However, given that voting is anonymous, I'm not even sure invalidating your prior vote would be technically possible, so this may not be as much of a concern.

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    Wow. So nobody can trust the US elections.
    – Anixx
    Commented Jul 13, 2013 at 11:05
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    @Anixx - Not in the states without voter ID laws.
    – user4012
    Commented Jul 13, 2013 at 16:25
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    Rejection of data based on your anecdotal experience does not constitute a valid argument. I recognize this isn't skeptics, but I'm hoping we have a higher standard of evidence here.
    – Publius
    Commented Jul 16, 2013 at 3:30
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    @Avi - My whole answer is the expert criticism of methodology. The statistics is of people who were caught and convited of fraud. I'm showing that given the laws that exist, it's trivial to commit fraud in a way that will NOT get you caught, never mind convicted. In other words, "he number of cases of fraud that could be prevented by these ID's" is "A COMPLETE UNKNOWN and not "zero" as you claimed; but is severely unlikely to be zero based on the ease of committing fraud without risk of being caught.
    – user4012
    Commented Oct 26, 2013 at 3:38
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    I didn't see you referencing any experts on the subject stating that such fraud is common. Considering that I did, I see no reason to think that there is a substantial amount of voter fraud. You're trying to reason your way to something that has to be established empirically.
    – Publius
    Commented Oct 26, 2013 at 6:21

In Massachusetts, you walk into the polling place and state a name and home address belonging to a registered voter. The poll worker looks at a list and sees if that name and address combination was already used. If not, they mark it as used, typically with a checkmark, then you go vote.

No ID of any form is requested or accepted at the polling location, nor is any other form of verification.


It’s simple enough.

The Human Element comes into play.

The Poll Volunteers generally have over 20 years of experience.

No Precinct is so large that they don’t know all the roads, streets, and addresses.

If you come in to vote for the first time, you’ll hear them chatter for a moment about EXACTLY where your address is.

Then you’ll need your Voter Registration Card.

Which you only get when you supply sufficient documentation, like a Driver’s license, BC, Social Security Card, utility bills with your name and address, Dog Tags, VA Card, etc.

AFTER that, they know you, greet you by name, and it’s all cool.

Anybody trying to impersonate you is going to get a rude shock when the 70 year old lady at the Ballot table squints and says “You aren’t John Smith, I went to High School with him !”.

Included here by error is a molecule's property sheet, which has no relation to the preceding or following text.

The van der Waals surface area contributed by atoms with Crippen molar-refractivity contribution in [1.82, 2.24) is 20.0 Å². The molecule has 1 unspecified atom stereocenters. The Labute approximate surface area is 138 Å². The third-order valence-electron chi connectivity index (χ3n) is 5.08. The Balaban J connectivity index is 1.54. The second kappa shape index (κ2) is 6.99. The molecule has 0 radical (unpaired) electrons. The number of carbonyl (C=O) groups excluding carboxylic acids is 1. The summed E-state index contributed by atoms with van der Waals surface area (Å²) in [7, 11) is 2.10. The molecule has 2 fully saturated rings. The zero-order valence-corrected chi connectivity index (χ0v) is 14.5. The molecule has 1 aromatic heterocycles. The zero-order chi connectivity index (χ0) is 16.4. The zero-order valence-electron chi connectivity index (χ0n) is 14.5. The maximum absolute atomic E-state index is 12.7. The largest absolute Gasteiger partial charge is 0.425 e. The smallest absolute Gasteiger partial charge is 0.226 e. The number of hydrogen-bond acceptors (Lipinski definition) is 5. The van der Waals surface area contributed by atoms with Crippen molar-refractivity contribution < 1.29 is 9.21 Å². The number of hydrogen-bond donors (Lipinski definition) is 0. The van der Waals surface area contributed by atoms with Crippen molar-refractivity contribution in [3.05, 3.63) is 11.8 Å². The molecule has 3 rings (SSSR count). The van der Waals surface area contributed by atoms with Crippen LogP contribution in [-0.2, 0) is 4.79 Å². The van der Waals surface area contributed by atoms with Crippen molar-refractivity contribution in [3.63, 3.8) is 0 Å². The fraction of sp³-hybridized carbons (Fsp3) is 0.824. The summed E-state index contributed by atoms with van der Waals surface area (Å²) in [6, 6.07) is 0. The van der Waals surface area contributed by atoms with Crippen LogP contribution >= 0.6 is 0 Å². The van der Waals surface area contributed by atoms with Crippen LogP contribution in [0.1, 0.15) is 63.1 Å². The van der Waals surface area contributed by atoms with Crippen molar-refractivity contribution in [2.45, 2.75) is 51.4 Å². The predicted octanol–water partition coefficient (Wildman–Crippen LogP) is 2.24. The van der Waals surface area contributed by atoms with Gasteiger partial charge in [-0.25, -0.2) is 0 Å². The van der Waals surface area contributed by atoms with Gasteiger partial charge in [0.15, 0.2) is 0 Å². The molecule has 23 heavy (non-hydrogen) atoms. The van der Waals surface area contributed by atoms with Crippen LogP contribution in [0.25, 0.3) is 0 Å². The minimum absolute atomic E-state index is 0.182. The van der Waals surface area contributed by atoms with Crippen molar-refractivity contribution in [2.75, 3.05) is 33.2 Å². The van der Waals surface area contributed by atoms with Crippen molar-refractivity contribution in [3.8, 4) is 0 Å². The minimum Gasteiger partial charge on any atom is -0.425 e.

The Human Element was how things were done before computers, and it’s a pretty good system with multiple redundancy.

Now, computers could be fooled before facial recognition, and let’s be honest, there’s no Facial Rec or Retinal Scan system in place yet.

I think this is why people mistakenly believe it is easy to get away with Voter Fraud.

They don’t realize that it’s the long-term volunteers that are the watchdogs.

Now, suppose somebody DID bus in migrants or vagrants.

Nobody knows them, so they have to go through the process.

If they claim to be “John Smith” and they’re not, they go to jail.

If they lie and claim they just moved to the Precinct, they’re going to need to Register.

Some States have same-day Registration but many don’t.

They’re going to need to show proof of their address; you have to live IN the Precinct to vote there.

The logjam that would be created by anybody attempting this on Election Day would shut down voting entirely, and it would attract suspicion.

You have to see the voting process as an assembly line. Any attempt to tamper with the process WILL get noticed as the line breaks down.

To ensure this doesn’t happen, we have Poll Watchers, from both major Parties.

And they can Challenge anybody they think doesn’t belong in the Precinct.

With the Poll Volunteers as the first line of defense, and the Poll Watchers as the second line of defense... anybody trying this would fall flat on their face.

James O’Keefe and his merry band of lying hoaxers tried to prove Voter Fraud was possible in the 2012 Republican Primary.

Seven of them took names from the Obits.

They went in claiming to be “John Smith” and tried to get Ballots.

Even in the lower-pressure environment of a Primary, two of them got caught and had to run before the cops got there.

Now, this is SIMPLE.

If 2 in 7 attempts at Fraud got caught, and you needed a million successful attempts to swing an Election, what will the Headlines in the newspaper be the following day?


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    I don't know whether to upvote this for good points, or downvote it for the formatting and lack of anything to support it. +0 for now.
    – Bobson
    Commented Jun 3, 2014 at 15:40
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    It is pretty rare to actually catch them though. The reason that a few get caught is because it is so easy to get away with a few get sloppy. There are districts where the population is very migrant. But the fraud is happening at a local scale to affect boards and regional positions more than national elections. Commented Jun 3, 2014 at 16:37
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    "you'll need your voter registration card" is simply the most easily disproven falsehood of the many in this answer
    – Ben Voigt
    Commented Oct 24, 2018 at 4:45